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Cell. 1997 Jul 11;90(1):157-67.

Alpha-mannosidase-II deficiency results in dyserythropoiesis and unveils an alternate pathway in oligosaccharide biosynthesis.

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Howard Hughes Medical Institute and Division of Cellular and Molecular Medicine, University of California San Diego, La Jolla 92093, USA.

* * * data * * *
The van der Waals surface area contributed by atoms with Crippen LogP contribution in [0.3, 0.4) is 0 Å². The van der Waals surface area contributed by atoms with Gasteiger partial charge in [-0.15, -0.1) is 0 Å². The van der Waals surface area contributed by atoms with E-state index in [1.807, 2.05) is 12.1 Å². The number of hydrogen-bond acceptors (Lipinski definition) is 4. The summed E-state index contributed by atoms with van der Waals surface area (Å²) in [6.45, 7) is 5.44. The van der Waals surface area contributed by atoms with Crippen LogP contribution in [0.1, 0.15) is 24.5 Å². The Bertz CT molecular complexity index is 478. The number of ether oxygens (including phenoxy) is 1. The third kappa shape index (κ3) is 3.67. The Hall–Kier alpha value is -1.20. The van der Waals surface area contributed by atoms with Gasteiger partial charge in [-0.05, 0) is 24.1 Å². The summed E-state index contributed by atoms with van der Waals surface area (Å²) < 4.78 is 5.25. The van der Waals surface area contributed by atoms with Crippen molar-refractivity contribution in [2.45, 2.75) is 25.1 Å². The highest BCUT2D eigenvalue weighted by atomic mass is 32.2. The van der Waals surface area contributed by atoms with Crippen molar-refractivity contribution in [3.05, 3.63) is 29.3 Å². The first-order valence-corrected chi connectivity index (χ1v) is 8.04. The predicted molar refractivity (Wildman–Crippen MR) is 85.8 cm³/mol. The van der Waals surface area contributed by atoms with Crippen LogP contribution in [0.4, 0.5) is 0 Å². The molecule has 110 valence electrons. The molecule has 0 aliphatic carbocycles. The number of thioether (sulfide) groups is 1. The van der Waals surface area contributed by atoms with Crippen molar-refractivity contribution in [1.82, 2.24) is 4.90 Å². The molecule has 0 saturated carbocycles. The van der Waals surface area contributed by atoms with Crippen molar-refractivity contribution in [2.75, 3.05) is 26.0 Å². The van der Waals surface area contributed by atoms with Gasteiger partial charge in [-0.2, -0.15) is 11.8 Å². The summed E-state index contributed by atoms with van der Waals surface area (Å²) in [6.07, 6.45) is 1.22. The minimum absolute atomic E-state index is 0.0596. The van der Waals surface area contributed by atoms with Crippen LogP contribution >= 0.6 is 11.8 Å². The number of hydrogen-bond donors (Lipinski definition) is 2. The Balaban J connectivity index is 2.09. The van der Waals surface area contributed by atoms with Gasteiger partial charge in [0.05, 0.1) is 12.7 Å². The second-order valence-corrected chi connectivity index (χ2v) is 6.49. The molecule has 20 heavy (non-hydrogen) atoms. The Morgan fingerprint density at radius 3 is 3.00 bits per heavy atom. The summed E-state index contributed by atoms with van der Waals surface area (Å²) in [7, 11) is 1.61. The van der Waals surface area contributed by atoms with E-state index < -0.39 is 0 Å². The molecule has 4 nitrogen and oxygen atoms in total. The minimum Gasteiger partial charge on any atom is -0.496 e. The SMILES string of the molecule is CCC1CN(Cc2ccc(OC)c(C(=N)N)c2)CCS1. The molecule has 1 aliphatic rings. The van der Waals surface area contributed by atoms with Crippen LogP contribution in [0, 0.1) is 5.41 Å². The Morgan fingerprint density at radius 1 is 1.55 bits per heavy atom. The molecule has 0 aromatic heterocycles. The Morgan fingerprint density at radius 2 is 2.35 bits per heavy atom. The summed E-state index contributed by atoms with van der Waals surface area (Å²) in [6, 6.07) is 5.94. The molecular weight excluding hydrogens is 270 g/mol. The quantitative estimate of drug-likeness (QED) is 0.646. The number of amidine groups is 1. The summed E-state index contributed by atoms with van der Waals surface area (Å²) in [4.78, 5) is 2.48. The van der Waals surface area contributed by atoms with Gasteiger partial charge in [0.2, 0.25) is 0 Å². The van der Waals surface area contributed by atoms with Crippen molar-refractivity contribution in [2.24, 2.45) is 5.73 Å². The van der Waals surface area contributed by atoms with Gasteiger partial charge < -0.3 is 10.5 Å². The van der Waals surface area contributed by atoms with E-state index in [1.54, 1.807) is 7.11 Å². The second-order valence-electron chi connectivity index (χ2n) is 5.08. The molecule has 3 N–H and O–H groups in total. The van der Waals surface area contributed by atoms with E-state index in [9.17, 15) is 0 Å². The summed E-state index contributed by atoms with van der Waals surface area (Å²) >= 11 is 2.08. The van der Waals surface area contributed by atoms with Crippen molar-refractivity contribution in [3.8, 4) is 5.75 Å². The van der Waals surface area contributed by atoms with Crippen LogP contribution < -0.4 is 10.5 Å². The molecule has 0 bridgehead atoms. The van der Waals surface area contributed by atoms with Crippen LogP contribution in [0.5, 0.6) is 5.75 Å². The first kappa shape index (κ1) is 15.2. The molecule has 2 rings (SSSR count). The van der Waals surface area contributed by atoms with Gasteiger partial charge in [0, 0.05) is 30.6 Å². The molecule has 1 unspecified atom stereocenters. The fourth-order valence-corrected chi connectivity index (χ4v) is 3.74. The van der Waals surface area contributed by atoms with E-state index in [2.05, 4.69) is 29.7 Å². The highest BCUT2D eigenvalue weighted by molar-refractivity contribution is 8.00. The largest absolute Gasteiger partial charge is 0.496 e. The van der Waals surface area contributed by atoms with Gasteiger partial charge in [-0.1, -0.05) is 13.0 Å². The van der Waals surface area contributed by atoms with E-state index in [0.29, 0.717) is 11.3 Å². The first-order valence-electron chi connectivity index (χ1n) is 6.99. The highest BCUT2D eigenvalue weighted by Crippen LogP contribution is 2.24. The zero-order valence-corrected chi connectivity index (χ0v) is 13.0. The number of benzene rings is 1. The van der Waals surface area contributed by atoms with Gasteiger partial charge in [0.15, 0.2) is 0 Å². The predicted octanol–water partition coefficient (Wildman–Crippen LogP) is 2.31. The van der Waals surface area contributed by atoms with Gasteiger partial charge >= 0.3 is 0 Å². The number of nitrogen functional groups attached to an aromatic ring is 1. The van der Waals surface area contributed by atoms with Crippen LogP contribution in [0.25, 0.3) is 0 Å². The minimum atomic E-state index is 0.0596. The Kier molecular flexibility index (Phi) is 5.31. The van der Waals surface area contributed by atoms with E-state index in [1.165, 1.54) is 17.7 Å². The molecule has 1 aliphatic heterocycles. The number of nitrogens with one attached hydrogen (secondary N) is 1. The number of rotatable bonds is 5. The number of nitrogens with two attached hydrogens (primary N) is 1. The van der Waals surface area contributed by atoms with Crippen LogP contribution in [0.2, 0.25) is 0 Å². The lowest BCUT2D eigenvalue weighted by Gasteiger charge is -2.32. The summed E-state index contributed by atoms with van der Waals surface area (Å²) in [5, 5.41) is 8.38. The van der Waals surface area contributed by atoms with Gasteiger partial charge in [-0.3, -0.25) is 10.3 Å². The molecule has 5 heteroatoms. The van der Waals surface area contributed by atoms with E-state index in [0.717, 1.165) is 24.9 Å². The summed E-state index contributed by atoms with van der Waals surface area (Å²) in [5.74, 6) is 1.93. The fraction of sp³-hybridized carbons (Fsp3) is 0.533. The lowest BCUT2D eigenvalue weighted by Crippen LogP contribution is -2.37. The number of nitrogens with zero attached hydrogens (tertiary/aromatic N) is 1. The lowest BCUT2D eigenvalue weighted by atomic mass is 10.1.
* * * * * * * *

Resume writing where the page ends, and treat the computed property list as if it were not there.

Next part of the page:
Alpha-mannosidase-II (alphaM-II) catalyzes the first committed step in the biosynthesis of complex asparagine-linked (N-linked) oligosaccharides (N-glycans). Genetic deficiency of alphaM-II should abolish complex N-glycan production as reportedly does inhibition of alphaM-II by swainsonine. We find that mice lacking a functional alphaM-II gene develop a dyserythropoietic anemia concurrent with loss of erythrocyte complex N-glycans. Unexpectedly, nonerythroid cell types continued to produce complex N-glycans by an alternate pathway comprising a distinct alpha-mannosidase. These studies reveal cell-type-specific variations in N-linked oligosaccharide biosynthesis and an essential role for alphaM-II in the formation of erythroid complex N-glycans. alphaM-II deficiency elicits a phenotype in mice that correlates with human congenital dyserythropoietic anemia type II.

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